During the 2016 summer Olympics, teachers at Owensboro Innovation Academy began discussing nation competitions. As the conversation progressed, the teachers believed creating a nation-building project and competition could be a way to interest students in project-based learning. Three years later, the OIA Opening Project has become more competitive and exciting than originally discussed.
On Wednesday, as most secondary teachers were doing class introductions and expectations for the year, students at OIA were discovering that their 14 teachers would be facilitators during the three-day Nation Building and Wind Powered Vessel Competition.
Jon Richard, one of the project’s founders said, “Our goal isn’t to simply teach the students, but facilitate their learning.”
Over three hundred OIA students were divided into 14 nations with the expectation of each nation building two boats with at least eight of the 22 students specifically working on the boats.
“For new students, we want to introduce project-based learning in an exciting, competitive way. New students will learn from upperclassmen, allowing for many of their fears and hesitations to be addressed. For upper-class students, our goal is to restart the project-based learning engine by providing an extrinsic goal of winning the competition at the end of the project,” Richard said.
The facilitators’ purpose was to steer students in the right direction, and not to simply provide answers but an opportunity for discovery.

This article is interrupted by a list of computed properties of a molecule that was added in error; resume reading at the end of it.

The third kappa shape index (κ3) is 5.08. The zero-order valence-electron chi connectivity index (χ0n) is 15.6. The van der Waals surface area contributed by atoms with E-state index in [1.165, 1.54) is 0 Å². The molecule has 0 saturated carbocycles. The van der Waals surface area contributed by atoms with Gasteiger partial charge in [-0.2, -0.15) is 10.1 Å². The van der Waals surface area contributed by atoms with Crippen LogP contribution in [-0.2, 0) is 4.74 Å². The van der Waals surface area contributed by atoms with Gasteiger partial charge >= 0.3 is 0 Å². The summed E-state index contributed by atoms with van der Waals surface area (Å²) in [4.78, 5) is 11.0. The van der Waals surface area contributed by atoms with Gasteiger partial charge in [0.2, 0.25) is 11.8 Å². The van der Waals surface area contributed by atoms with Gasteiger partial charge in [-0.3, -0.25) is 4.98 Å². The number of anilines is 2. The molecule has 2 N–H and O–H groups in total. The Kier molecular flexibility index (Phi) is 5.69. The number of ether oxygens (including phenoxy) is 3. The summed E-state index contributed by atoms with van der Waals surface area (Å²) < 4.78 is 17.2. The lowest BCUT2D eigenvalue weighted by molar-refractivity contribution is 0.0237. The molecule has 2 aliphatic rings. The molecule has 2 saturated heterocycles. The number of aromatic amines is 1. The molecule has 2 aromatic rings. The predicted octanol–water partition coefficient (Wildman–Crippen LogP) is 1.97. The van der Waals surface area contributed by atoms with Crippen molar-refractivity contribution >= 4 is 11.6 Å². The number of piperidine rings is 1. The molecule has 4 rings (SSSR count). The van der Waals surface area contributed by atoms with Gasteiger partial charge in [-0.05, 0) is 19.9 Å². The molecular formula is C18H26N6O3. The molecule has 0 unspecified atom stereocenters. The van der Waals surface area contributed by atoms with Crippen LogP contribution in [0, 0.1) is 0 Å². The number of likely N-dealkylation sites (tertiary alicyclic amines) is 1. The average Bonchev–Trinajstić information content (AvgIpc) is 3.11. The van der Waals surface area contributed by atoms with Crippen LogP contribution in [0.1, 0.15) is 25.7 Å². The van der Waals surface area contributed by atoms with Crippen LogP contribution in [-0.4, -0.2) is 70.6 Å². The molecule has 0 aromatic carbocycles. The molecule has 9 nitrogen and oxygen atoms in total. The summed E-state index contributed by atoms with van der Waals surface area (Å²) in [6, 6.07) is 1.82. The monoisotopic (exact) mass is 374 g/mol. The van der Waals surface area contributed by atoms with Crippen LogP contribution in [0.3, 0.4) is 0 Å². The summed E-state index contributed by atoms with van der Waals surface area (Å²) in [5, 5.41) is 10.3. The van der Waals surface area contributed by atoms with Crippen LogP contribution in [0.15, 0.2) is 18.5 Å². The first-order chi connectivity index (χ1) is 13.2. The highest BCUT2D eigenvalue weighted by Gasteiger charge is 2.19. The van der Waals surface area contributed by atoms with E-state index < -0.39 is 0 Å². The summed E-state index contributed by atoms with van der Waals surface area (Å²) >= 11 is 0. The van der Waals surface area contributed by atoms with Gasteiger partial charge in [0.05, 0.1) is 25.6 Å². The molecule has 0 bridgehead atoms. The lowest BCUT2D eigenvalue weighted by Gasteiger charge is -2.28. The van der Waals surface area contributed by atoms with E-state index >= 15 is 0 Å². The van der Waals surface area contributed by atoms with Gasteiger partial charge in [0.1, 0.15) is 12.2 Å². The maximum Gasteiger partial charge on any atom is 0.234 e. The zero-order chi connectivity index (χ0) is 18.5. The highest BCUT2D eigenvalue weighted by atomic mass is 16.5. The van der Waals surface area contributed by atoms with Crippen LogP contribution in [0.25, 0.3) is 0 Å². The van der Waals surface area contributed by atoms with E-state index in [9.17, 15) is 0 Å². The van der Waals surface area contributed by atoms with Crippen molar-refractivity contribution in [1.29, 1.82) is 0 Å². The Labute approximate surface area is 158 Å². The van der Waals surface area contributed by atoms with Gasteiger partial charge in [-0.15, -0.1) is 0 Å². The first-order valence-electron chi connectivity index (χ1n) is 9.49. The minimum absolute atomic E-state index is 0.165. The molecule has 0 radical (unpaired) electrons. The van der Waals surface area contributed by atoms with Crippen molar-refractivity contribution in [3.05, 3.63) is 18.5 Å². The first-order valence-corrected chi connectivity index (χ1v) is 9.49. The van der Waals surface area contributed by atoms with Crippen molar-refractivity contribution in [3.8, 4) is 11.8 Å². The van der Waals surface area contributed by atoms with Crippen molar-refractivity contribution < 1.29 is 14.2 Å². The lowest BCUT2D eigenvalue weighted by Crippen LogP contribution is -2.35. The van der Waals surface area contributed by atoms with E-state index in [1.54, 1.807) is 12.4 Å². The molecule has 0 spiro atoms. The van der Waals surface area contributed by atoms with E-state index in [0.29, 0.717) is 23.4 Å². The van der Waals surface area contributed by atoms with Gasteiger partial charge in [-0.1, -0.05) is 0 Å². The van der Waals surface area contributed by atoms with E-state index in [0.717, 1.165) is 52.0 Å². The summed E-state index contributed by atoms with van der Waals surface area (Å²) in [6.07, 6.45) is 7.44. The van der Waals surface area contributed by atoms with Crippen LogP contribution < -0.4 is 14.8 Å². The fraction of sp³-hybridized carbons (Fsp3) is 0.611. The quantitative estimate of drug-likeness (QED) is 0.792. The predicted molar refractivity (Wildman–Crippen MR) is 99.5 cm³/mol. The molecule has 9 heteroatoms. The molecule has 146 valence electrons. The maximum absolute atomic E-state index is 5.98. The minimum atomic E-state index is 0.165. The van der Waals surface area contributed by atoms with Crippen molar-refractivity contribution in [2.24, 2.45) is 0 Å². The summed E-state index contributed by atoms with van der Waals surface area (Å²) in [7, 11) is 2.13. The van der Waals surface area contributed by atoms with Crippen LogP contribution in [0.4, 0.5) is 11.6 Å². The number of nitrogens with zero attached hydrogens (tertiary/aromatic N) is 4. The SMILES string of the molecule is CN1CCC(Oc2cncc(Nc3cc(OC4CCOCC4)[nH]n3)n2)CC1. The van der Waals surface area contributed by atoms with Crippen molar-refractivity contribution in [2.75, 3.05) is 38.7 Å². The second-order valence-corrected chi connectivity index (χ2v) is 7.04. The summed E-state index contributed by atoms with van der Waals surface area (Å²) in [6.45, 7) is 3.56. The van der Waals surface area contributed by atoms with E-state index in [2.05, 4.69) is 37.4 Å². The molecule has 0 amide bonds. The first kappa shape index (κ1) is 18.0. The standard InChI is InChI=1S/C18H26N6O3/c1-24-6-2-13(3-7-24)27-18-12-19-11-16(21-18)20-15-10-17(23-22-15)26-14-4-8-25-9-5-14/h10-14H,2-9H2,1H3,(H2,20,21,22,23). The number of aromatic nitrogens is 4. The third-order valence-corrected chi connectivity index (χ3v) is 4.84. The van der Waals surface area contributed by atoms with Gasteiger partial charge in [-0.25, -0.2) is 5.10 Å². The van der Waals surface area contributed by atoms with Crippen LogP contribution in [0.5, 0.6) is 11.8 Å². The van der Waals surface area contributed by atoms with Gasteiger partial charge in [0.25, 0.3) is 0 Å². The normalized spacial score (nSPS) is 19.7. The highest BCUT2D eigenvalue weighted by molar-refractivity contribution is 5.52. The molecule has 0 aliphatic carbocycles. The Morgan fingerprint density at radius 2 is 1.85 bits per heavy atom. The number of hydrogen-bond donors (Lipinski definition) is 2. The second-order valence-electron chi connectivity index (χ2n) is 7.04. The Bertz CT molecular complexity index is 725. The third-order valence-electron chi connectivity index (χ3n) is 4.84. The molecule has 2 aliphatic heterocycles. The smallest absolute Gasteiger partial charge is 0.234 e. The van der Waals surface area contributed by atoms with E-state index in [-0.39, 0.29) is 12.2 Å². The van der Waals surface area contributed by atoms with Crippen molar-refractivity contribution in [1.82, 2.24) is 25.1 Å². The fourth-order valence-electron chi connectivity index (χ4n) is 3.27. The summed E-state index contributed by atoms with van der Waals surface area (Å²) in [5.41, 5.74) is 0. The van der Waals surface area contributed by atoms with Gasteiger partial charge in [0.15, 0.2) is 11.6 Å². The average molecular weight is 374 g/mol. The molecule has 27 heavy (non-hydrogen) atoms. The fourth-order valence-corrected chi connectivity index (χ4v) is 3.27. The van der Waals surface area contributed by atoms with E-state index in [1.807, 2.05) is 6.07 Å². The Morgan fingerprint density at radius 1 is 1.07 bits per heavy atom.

“We want them to ask ‘why, how, what do we need to know’ before supplying the answer,” Richard said, adding “We want the students to learn how to ask the right questions to get the right answer.”
For example, Richard believes that providing students with a PowerPoint explaining ballast in the boat design will provide little learning for the student; however, when students notice their ship is turning over, they will see the need for ballast and work together to correct it.
Friday morning students turned their boats in for inspection. They were also able to see other nations’ boats and commented to each other which boats should not be allowed to race based on the requirements given on Wednesday.
After inspection, students walked to the Brescia University Science Building to watch the 14 presentations of flags and monuments. Groups took the stage to present ideas that had been conceptualized and created Wednesday and Thursday. Each group had a motto for the selected nation and this was thematic of the monument the group created.
Nervous jitters from the students presenting were met with attentive peers, each trying to find a balance in this new school atmosphere. The theme of OIA providing a different atmosphere echoed throughout the presentations.
In the afternoon, nations gathered for a preliminary run of the two boats each group made. This allowed them to choose the best boat to race in the finals and make modifications before the finals and gave each nation one last attempt to raise their score.
The facilitators used this project to develop deep thinkers who can see the solution as more than a simple answer. Many schools in our districts are attempting to provide students with engaging learning experiences that require rigorous thought.
Taken school-wide at OIA, this concept brought students together in a way few classrooms are able to during the first week of school. It also allowed the freshmen to immediately realize this experience will be far different than previous years.
Richard said, “We want them to have the skills to construct the steps to achieve their goal of solving the problem and to see learning as a lifelong adventure.”